We understand, though, that you’ll have questions. Please reach out to us and we’ll be happy to help. More than anything, we want you to get a microscope that you’ll enjoy and that will work perfectly in whatever setting you need. Learn more by calling us today at 860-583-0502 or take a look at our refurbished microscopes and new products online now to start your search.

New Educational LED Microscopes Help Teach Next Generation

08/24/2016
by sales

When it comes to microscopes in a classroom, it’s important to have a scope that has all the features of a proper microscope with easy-to-use functions and attachments. The new line of educational LED microscopes available from Absolute Clarity & Calibration are no exception are sure to be a great training and teaching tool for your classroom or school science lab

We are pleased to introduce our new line of LED microscopes from Meiji Techno. These model stereo microscopes and light microscope products are perfect for the educational setting. Styles range from stereo turret to stereo zoom, and offer additional features that include a built-in CMOS camera and monocular, binocular and CMOS digital microscope configurations. Depending on the classroom setting that you plan to use these microscopes, you can also choose from basic or advanced microscope varieties.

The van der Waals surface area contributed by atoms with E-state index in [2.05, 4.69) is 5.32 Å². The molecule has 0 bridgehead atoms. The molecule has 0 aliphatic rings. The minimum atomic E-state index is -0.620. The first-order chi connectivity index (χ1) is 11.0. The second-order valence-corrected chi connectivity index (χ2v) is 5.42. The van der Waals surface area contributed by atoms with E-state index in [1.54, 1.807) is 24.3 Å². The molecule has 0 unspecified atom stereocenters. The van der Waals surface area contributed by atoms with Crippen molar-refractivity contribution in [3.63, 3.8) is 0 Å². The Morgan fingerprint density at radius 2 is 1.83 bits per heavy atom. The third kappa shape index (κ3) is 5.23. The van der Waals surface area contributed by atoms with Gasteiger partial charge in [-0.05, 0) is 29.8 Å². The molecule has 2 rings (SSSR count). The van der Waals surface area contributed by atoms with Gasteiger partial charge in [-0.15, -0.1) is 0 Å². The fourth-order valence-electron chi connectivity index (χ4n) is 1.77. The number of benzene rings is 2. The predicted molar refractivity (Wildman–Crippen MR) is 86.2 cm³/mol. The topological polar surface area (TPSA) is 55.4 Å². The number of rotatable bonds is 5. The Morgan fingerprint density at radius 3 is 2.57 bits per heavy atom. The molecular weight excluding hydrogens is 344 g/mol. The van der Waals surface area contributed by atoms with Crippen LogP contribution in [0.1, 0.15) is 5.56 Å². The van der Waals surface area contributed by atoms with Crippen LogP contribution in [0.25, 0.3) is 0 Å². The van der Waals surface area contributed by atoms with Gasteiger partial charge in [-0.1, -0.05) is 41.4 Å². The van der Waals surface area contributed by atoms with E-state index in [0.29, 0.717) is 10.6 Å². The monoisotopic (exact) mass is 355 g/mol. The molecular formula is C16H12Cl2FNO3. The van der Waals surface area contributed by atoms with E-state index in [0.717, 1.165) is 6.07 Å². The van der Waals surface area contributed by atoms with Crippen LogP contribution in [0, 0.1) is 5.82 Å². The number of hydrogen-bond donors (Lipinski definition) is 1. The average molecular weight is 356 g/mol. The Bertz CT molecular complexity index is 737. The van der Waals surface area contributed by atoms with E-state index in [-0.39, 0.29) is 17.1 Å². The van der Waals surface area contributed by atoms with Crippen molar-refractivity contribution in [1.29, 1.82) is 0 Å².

The LED feature of these microscopes generally refers to the way the light is transmitted, and gives each student more control when it comes to the viewing intensity. LED lights are also longer-lasting than typical bulbs, and don’t need as much energy to operate, meaning that you can also expect to see energy savings versus traditional microscope configurations.

Our new LED microscopes can maximize any student’s learning experience thanks to their easy setup and use. With these microscopes in your classroom, you’ll spend less time setting up and more time teaching students! Easy functionality and portability are key features in the design of these microscopes. This means that your students can enjoy a crisp and clear image in a wide field of view – perfect for learning, whether in a museum or school. Some designs are more compact than others, but each was built with portability in mind and is designed to operate on a rechargeable battery, which means you won’t have to deal with tons of cords during your lessons.